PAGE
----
A constitution is one of the critical means to protect the other democratic values. One goal of such a document is precisely this: placing restraints on a parliamentary majority. One of the constitution’s functions is to define rights that cannot be infringed without proper justification by ordinary legislation. This does not mean that such rights are absolute and can never be infringed, but only that there are criteria for when it is permitted. These criteria are based mainly on the purpose served by the infringement of a right, whether this is a worthy purpose, and whether the same end might be achieved by some other and lesser infringement of the right (this is called “proportionality”). In most countries, an ordinary law that flouts the constitution will be deemed unconstitutional and struck down.

The Supreme Court’s authority to determine whether a law contravenes a principle protected by the Basic Laws does not mean that the majority is powerless. If the majority believes that the court erred, it can amend the constitution. Other than Canada, however, there is no country where the constitution can be overridden without being amended.

Here we must note that in Israel (unlike most countries, where a super majority and a lengthy process are required to amend the constitution), it is all too simple to rewrite the Basic Laws: most of them can be modified by a majority vote in the Knesset, while others require a majority of the full house (61 MKs). The amendment can even be enacted in three readings of the bill on a single day. This means that Israel’s “constitution” is already weak; giving Knesset members the power to override Basic Laws by means of ordinary legislation would weaken it even further to the point of irrelevance. Minorities and politically powerless sectors would suffer a harsh blow, with no one left to defend them.

If a Knesset majority of 61 already amend basic laws, why would the override clause be a fundamental change in the system?

Even though the Basic Laws are in constant flux, at least those that apply to human rights (the Basic Law: Human Dignity and Liberty, the Basic Law: Freedom of Occupation, and several sections of the Basic Law: The Knesset) are not modified frequently.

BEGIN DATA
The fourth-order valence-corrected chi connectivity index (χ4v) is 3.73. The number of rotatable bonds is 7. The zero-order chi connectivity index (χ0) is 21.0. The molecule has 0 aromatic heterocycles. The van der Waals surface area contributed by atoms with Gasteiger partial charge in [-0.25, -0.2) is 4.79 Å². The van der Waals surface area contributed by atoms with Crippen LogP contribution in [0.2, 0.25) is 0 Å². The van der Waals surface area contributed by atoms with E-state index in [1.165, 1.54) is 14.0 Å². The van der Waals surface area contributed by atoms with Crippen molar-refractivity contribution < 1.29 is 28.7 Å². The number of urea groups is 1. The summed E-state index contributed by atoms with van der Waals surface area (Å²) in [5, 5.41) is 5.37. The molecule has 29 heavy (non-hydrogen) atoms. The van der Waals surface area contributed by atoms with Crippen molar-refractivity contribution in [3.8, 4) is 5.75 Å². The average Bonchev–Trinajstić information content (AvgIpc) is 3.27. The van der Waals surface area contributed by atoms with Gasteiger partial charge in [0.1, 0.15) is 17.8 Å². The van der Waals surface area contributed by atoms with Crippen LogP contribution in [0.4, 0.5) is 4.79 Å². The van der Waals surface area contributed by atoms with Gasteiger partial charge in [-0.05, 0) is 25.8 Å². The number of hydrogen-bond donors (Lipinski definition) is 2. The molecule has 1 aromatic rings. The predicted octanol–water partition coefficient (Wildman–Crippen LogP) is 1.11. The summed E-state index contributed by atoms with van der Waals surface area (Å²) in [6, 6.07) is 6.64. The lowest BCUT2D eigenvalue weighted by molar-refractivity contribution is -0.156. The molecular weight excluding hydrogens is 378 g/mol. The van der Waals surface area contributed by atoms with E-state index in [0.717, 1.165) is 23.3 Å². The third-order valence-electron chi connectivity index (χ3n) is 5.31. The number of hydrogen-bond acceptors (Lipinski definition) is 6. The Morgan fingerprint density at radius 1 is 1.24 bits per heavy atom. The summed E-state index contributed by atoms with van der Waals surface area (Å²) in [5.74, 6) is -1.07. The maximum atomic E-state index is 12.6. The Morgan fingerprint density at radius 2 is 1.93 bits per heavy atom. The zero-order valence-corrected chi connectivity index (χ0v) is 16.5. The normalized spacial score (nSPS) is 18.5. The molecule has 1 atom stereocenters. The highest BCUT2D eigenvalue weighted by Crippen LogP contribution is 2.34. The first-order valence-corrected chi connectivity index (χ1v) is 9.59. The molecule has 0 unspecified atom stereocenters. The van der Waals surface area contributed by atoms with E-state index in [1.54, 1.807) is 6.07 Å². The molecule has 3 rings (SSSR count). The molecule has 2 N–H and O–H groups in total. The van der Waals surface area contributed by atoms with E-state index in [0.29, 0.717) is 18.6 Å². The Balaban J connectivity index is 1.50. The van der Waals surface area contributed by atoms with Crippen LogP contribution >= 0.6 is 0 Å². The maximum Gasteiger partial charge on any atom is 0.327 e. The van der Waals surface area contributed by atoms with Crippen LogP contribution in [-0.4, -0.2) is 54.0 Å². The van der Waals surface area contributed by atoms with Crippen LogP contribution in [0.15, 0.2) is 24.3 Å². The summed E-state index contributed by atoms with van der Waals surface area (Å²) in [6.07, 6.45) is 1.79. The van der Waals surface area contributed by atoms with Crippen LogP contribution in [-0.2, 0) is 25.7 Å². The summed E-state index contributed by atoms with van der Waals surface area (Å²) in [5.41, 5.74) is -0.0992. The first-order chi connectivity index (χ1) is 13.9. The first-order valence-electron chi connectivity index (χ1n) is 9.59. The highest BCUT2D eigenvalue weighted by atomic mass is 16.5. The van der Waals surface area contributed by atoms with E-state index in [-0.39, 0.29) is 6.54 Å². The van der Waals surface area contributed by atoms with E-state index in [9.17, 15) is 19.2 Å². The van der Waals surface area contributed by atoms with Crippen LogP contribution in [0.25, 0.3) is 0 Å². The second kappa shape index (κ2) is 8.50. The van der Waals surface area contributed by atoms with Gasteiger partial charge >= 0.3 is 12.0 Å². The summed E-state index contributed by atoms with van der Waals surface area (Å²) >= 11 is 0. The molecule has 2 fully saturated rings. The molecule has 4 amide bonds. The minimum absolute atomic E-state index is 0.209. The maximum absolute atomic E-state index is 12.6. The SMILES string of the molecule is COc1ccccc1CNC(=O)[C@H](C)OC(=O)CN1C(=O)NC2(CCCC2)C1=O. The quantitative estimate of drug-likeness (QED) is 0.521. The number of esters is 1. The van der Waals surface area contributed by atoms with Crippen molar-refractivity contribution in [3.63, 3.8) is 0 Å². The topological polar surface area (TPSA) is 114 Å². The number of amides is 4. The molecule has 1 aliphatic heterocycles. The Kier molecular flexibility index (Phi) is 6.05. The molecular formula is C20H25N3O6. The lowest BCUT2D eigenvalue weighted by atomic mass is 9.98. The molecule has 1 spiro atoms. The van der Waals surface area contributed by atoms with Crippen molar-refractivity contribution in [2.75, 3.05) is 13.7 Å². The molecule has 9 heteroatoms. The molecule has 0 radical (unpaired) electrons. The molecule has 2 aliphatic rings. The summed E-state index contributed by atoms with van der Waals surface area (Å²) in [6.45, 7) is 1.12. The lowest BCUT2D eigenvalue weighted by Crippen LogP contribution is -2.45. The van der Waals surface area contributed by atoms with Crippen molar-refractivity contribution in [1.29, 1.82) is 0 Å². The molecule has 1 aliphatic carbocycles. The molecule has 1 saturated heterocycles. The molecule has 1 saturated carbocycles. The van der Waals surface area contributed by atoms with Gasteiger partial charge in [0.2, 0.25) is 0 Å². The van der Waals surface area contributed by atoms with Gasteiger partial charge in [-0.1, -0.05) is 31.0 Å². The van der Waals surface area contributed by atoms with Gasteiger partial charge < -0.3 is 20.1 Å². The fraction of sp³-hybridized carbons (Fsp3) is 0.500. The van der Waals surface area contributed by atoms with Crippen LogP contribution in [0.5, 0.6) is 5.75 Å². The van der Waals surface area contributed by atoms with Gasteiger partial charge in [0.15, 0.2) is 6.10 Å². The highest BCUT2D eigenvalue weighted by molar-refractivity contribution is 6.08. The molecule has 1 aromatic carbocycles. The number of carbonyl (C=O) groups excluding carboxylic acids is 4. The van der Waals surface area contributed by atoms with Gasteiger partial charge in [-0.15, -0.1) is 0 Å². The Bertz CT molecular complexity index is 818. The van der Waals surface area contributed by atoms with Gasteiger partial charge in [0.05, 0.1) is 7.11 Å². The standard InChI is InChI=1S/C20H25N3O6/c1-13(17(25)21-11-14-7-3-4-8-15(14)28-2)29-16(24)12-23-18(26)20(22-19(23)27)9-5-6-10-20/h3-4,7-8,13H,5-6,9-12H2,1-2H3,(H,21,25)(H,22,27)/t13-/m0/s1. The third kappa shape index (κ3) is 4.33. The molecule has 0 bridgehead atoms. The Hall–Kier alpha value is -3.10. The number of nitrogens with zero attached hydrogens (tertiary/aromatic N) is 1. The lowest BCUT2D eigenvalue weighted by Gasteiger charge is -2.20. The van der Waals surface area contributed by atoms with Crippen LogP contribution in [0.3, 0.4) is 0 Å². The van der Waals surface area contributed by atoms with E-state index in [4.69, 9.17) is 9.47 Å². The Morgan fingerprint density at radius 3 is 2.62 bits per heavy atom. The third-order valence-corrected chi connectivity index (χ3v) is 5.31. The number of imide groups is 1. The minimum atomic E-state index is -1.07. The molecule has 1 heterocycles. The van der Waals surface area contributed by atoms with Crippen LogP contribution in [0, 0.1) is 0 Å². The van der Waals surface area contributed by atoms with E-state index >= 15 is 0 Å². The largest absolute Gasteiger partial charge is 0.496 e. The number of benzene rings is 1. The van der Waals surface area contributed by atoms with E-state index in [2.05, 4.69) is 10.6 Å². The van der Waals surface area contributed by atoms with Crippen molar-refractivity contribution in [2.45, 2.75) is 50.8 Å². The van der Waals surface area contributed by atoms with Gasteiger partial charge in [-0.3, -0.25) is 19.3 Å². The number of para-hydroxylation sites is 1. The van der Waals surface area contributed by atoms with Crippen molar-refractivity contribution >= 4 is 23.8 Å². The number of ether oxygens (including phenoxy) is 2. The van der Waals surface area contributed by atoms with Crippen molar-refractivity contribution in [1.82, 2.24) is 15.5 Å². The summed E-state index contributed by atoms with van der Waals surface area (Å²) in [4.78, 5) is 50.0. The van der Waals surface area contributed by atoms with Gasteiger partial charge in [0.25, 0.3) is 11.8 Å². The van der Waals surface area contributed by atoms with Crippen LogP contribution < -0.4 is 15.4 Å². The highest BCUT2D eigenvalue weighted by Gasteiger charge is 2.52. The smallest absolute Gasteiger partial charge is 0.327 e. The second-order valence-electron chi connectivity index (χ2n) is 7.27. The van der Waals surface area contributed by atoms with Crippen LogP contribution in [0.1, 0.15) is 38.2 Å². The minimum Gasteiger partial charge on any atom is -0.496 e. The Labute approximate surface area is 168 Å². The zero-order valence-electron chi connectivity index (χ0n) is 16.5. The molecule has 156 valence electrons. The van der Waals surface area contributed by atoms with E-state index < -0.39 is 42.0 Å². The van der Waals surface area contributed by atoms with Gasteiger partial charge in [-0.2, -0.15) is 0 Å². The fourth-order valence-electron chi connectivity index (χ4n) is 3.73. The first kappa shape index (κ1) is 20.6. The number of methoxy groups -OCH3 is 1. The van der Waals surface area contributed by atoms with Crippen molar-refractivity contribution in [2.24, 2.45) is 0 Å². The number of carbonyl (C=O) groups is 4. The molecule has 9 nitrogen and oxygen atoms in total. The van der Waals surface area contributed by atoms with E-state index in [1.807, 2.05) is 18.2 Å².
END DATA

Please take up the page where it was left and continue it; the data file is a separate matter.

In the absence of an override clause, if the Knesset wishes to abolish or modify some human right, it will have to do so explicitly, by amending the Basic Laws, and then be subject to public criticism for infringing on human rights. By contrast, under an override clause, the Knesset majority could pretend that it was merely “overriding a court ruling,” making it easier to sell the maneuver to the public. For example, an amendment of the Basic Law: Human Dignity and Liberty stating that “equality” does not apply to compulsory military service would be a serious political and public step, whereas simply adding an override clause to the Compulsory Service Law, exempting the ultra-Orthodox from serving, would proclaim that there is no infringement of equality here, but only the court’s interpretation of it.

Proof that the Knesset is wary about directly amending the Basic Law: Human Dignity and Liberty is that since 1992 the Knesset has bowed to Supreme Court rulings and not introduced specific amendments to the law. But the fiery rhetoric in the Knesset after every Court ruling — the calls to enact an override clause — demonstrate that if such an option were available, it would be invoked frequently. Coalition agreements might even include a provision stating that the coalition would be obligated in advance to apply the override clause to court rulings in specific matters (such as religion and state).

An override clause would exacerbate the conflict between the branches of government

Turning court rulings into something like a “recommendation” that the Knesset could override, is likely to exacerbate the head-on confrontation that already exists between the Supreme Court and the Knesset. Some assert that an override clause is part of a legitimate “constitutional dialogue” between the branches of government. But in Israel, if the last word is left to the legislature, which also controls the constitution, there would be no real dialogue, but only a unilateral power grab that would undermine the existing constitutional “dialogue,” in which the court can strike down laws; and the Knesset, the legal advisers, and the entire system are aware of that possibility. All this would change if the Knesset always had the last word. If that came to pass, we might see a situation in which the Supreme Court, which has always been very cautious about striking down laws, would have fewer qualms about doing so.

About the Author
Dr. Amir Fuchs is head of the Defending Democratic Values project at the Israel Democracy Institute.